Fallout from Lebanese Riots Could Hit Presidential Candidate

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It may have been Hezb'allah's game all along. The "peaceful protest" on Sunday in Hezb'allah's stronghold in southern Beirut - where some reports have the protestors opening fire at the army - and which then developed into a full scale riot killing up to 8 people, may have been a means to discredit consensus presidential candidate General Michel Suleiman who is head of the Army.

The Shiite High Council has condemned the army's response to the riot, calling it "unbearable:"

The Higher Shiite Islamic Council on Tuesday denounced the Chiyah "crime" committed Sunday against demonstrators who were staging "legal and peaceful" protests.

The council, in a statement issued after an extraordinary session under deputy chairman Abdul Amir Qabalan, said "what has been committed against some of our children is unbearable." The statement noted that "peaceful and legal activities … should not be confronted with live bullets, violence and killing."

"Brutality of the sinful aggression and … crime committed against the southern suburb was beyond imagination," the statement added.

It warned that the "the political future hinges on the level of serious and responsible handling of the crime and the culprits."
In short, the Shiites are putting Suleiman on notice that no matter what the investigation finds it will almost certainly be unaccetable to Hezb'allah.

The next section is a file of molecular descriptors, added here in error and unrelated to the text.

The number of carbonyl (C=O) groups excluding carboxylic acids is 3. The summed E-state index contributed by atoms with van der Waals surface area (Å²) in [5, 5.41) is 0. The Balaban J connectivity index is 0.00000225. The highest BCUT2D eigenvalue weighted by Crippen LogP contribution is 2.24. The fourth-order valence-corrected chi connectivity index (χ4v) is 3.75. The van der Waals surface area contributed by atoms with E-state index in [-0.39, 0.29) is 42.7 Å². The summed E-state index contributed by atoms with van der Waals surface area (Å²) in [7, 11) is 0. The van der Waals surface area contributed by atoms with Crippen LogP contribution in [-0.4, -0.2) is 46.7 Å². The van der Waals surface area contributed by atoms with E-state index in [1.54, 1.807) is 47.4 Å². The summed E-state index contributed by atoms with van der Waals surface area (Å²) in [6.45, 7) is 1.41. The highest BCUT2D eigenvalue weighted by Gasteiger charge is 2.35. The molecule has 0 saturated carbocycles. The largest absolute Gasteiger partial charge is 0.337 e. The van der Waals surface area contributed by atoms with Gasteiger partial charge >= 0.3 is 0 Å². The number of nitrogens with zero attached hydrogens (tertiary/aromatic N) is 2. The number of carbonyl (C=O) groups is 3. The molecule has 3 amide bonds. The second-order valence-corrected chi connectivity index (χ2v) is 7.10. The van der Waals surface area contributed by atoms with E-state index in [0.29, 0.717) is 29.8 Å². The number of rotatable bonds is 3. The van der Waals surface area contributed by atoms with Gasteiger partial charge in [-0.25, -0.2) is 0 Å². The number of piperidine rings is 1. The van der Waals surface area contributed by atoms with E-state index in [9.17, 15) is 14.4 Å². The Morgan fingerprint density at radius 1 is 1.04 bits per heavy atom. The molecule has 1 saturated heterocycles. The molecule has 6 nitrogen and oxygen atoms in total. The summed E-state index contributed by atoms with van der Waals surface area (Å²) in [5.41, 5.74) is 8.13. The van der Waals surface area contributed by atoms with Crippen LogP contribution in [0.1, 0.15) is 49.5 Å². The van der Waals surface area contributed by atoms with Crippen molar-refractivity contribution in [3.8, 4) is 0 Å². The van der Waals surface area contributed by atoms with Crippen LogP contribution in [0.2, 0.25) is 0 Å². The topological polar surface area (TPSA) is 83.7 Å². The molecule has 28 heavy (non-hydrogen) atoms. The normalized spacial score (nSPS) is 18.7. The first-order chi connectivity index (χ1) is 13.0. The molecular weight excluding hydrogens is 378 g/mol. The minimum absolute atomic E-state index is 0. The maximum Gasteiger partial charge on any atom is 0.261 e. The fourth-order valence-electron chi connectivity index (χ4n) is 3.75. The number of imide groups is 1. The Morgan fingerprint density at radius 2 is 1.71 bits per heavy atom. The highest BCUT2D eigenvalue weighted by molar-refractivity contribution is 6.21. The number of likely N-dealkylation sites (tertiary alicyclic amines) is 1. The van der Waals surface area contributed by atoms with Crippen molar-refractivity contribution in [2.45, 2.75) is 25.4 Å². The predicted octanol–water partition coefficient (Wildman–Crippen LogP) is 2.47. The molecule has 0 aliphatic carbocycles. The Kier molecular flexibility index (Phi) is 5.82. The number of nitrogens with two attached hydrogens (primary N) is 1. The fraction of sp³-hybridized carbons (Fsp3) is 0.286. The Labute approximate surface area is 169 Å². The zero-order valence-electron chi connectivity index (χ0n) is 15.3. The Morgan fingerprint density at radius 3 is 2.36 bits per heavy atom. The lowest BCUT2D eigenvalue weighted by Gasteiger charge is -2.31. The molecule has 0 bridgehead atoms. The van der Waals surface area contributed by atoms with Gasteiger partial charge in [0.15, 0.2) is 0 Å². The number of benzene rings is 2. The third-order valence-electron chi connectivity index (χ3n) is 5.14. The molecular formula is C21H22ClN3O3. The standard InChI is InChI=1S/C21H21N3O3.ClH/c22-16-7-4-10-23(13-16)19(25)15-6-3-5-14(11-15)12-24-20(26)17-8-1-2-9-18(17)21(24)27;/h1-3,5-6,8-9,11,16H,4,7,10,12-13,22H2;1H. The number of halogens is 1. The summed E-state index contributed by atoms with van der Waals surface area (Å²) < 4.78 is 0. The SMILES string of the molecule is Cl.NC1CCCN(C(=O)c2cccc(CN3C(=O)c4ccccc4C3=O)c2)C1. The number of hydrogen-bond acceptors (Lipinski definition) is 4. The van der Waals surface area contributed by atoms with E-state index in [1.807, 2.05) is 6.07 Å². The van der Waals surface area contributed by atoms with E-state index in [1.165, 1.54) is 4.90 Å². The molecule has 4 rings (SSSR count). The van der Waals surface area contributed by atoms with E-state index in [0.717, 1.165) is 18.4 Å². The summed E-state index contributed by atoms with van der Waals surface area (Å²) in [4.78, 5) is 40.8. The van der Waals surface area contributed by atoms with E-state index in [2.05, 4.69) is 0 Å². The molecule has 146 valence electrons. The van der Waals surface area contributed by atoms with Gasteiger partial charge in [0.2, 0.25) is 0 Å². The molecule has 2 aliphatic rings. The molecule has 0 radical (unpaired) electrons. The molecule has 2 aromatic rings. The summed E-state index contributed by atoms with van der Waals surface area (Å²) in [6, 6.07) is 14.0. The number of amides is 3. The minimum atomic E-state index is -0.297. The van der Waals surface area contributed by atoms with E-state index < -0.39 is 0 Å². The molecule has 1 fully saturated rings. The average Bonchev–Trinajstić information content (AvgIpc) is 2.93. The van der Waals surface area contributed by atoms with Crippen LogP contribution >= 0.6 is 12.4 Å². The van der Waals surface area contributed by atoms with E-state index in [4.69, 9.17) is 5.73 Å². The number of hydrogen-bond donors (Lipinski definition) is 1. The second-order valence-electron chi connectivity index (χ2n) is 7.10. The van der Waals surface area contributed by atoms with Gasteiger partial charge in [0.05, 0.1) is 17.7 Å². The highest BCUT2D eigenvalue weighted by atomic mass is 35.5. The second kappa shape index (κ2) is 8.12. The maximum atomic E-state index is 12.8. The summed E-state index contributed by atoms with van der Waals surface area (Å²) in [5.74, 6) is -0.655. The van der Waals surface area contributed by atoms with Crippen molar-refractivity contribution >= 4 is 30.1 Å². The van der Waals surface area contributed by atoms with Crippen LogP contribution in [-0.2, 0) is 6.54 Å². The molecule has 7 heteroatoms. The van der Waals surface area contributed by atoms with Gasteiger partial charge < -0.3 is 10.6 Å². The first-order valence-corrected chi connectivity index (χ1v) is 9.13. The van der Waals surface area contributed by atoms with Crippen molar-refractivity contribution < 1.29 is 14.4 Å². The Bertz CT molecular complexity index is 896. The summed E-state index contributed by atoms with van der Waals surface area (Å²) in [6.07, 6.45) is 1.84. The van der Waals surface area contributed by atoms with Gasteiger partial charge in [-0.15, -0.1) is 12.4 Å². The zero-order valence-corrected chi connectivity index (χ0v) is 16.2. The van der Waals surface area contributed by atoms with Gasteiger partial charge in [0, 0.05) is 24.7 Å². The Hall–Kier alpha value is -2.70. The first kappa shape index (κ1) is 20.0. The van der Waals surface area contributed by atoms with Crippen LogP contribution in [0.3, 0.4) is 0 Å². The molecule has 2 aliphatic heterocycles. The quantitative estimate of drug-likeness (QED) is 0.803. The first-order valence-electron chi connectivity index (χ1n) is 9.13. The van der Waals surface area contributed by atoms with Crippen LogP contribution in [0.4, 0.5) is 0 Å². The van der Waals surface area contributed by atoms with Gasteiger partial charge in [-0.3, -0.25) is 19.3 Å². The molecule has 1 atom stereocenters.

With little or no chance that Suleiman would ever become acceptable to the opposition, it may be that the search for a new president is back at square one. Or it could precipitate the majority supporting the government going ahead with its threat to seat parliament on their own and elect Suleiman anyway.

Either option only fuels the feelings of hopelessness that have begun to grip the Lebanese population.
It may have been Hezb'allah's game all along. The "peaceful protest" on Sunday in Hezb'allah's stronghold in southern Beirut - where some reports have the protestors opening fire at the army - and which then developed into a full scale riot killing up to 8 people, may have been a means to discredit consensus presidential candidate General Michel Suleiman who is head of the Army.

The Shiite High Council has condemned the army's response to the riot, calling it "unbearable:"

The Higher Shiite Islamic Council on Tuesday denounced the Chiyah "crime" committed Sunday against demonstrators who were staging "legal and peaceful" protests.

The council, in a statement issued after an extraordinary session under deputy chairman Abdul Amir Qabalan, said "what has been committed against some of our children is unbearable." The statement noted that "peaceful and legal activities … should not be confronted with live bullets, violence and killing."

"Brutality of the sinful aggression and … crime committed against the southern suburb was beyond imagination," the statement added.

It warned that the "the political future hinges on the level of serious and responsible handling of the crime and the culprits."
In short, the Shiites are putting Suleiman on notice that no matter what the investigation finds it will almost certainly be unaccetable to Hezb'allah.

With little or no chance that Suleiman would ever become acceptable to the opposition, it may be that the search for a new president is back at square one. Or it could precipitate the majority supporting the government going ahead with its threat to seat parliament on their own and elect Suleiman anyway.

Either option only fuels the feelings of hopelessness that have begun to grip the Lebanese population.